Hair Loss: Causes & Solutions
Hair Color and Hair Loss
The drain in the shower is frequently clogged with hair immediately after people dye their hair with permanent hair dyes. These are hairs that are normally shed as part of the hair renewal process. When chemical exposure occurs in combination with rubbing the scalp, hairs on the verge of shedding may be dislodged if they come into contact with hair dye. If the hair has not been shampooed for a long time, it should not shed more than 125 strands. Alopecia is not caused by medically induced hair loss that happens as a result of manipulating the scalp during the coloring process.
The body sheds its hair as part of its natural renewal process. Hair follicles go through natural cycles of growth and rest every day. Growing hair is a high-energy activity for the body. As part of the renewal process, hair sheds, are an important part of maintaining healthy hair.
Hair Loss vs Hair Breakage
In order to avoid confusion about hair loss and hair thinning, one needs to distinguish between the two. A medical definition of hair loss is a loss of hair from the root. At the end of a strand of hair that has been shed at the root, you can see the tiny white remnants of the hair bulb, which looks like a pear-shaped white speck. The way to tell if the hair has been shed or broken is to examine it. The hair bulb at the end of broken hair is missing. Using improper hair dye or damaging the hair shaft can both cause hair loss. Hair breakage occurs because hair dye weakened the hair shaft and any subsequent trauma, such as brushing or combing, caused the hair shaft to fray.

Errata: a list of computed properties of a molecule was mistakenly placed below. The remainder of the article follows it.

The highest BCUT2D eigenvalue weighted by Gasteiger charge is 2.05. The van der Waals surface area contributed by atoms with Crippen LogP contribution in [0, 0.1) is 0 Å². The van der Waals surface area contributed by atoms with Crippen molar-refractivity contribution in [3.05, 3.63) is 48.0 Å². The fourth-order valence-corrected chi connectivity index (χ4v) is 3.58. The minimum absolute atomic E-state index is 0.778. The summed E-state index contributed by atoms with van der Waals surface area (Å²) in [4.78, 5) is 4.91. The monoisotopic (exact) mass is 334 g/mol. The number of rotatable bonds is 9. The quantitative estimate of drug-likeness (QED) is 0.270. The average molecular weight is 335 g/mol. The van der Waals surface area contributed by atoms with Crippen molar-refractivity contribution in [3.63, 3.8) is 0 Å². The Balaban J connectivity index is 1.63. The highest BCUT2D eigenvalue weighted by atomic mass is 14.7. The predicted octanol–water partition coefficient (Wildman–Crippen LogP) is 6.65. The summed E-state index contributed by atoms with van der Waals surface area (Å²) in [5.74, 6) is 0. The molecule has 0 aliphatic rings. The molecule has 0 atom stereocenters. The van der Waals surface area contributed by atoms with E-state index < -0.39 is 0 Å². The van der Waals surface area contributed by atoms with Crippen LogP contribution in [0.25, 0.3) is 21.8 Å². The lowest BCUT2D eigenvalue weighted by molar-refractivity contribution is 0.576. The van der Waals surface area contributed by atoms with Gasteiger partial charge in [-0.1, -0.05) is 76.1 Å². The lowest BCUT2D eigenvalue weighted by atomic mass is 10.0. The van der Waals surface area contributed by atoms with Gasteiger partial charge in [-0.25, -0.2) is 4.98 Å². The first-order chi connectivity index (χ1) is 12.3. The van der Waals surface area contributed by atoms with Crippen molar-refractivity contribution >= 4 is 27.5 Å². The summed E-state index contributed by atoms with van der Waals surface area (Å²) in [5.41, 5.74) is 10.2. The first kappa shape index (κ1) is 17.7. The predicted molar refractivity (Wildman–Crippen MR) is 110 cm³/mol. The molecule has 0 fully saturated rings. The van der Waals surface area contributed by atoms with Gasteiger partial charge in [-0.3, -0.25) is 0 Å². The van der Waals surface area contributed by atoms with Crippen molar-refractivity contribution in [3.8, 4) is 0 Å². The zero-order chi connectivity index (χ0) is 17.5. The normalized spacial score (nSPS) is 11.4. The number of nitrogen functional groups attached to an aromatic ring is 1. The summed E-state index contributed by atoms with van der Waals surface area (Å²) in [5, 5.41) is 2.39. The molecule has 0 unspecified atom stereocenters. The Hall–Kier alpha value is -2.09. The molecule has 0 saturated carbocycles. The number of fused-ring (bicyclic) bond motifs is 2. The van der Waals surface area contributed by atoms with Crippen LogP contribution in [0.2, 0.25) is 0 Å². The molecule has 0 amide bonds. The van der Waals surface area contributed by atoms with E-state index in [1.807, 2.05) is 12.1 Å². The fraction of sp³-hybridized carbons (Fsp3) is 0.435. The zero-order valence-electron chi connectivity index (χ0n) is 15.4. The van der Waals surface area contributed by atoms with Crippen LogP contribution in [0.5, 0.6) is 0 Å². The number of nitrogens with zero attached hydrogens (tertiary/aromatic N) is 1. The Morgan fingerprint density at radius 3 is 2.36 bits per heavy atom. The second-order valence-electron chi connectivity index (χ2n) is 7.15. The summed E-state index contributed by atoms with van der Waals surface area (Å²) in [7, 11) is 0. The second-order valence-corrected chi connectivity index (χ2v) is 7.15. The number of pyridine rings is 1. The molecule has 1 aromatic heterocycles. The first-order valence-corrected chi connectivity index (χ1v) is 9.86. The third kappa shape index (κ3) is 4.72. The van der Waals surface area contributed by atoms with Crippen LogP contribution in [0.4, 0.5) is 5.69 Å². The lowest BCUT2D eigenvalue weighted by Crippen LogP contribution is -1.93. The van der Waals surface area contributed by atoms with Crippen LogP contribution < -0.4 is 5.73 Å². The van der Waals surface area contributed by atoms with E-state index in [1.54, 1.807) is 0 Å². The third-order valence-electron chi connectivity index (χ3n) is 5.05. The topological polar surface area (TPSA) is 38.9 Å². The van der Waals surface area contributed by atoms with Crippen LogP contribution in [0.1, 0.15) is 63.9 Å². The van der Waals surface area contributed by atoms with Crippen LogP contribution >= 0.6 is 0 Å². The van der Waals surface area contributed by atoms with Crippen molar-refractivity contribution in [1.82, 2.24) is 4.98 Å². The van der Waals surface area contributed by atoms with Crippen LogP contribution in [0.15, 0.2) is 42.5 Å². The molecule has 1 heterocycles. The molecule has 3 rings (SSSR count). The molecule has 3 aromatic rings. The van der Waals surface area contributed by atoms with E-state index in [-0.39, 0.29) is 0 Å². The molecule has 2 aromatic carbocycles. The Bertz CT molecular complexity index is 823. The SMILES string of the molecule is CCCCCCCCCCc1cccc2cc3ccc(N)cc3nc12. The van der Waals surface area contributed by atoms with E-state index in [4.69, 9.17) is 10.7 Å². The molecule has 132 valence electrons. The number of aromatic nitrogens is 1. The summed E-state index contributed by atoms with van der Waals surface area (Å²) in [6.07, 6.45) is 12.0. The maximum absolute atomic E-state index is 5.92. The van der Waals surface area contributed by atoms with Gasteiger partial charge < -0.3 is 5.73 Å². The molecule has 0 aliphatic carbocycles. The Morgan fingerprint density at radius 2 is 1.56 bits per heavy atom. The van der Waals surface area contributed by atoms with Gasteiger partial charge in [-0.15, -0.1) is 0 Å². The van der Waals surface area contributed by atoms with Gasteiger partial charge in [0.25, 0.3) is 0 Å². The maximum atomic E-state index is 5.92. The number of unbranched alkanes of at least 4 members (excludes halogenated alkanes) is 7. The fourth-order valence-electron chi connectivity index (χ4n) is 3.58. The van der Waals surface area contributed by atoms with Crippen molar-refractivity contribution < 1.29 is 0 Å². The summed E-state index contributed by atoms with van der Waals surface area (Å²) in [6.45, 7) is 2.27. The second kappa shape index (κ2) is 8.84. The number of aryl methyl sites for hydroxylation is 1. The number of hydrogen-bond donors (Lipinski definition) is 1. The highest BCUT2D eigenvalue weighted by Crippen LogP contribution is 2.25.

Can Hair Dye Cause Hair Loss?
A hair dye cannot penetrate hair follicles and penetrate the scalp. Consequently, hair dye cannot and does not cause hair loss, however, it can damage the hair. Permanent hair color is preferred by most people who dye their hair. A chemical reaction must occur within the hair shaft during the coloring process to make the color last. This alters the hair shaft permanently. In permanent hair dyes, colorants are used, which are actually colorless. The colorants are mixed with hydrogen peroxide and a chemical reaction occurs. Once the two ingredients are combined, the hair color appears. Because hair is non-living, any damage caused by this chemical reaction cannot be repaired.
Those alterations to the hair shaft are necessary for hair color to last and can weaken the protein that provides strength to the hair. Damage to the hair shaft may sometimes result in hair breakage if the hair is not properly cared for. It is important, therefore, to use reputable hair dyes, follow manufacturers' instructions carefully, and keep hair color off for shorter periods than recommended. To maintain the health of your color-treated hair, you will also need to properly care for it between colorings.
Hair Loss and Medical Conditions
When your hair shedding exceeds 125 strands per day, this could be a sign of a different problem unrelated to hair coloring and could result in substantial hair loss or baldness over time. In ill health, hair loss can result from a variety of medical conditions and require medical attention. Hair loss can be caused by a variety of health issues such as alopecia, thyroid disease, anemia, cancer treatment, lupus, or high fevers. There is also a possibility that hormone imbalances might cause hair loss. If you are experiencing unexplained hair loss, speak with your doctor to see if a treatment can be recommended.
The result is that you can cover your gray hairs if you want, or get the color of your hair that you want. It's safe and does not cause hair loss or thinning. The proper use of quality hair color products will minimize hair breakage when accompanied by excellent post-coloring care.
Get in touch with Nazzi in Larkspur and Santa Rosa, California to set up an appointment, she will help you with these ideas. For more information, visit www.nazzihair.com.
The information contained above is intended for general reference purposes only. It is not a substitute for professional medical advice. Always seek the advice of your physician or other qualified health professional before starting any new treatment.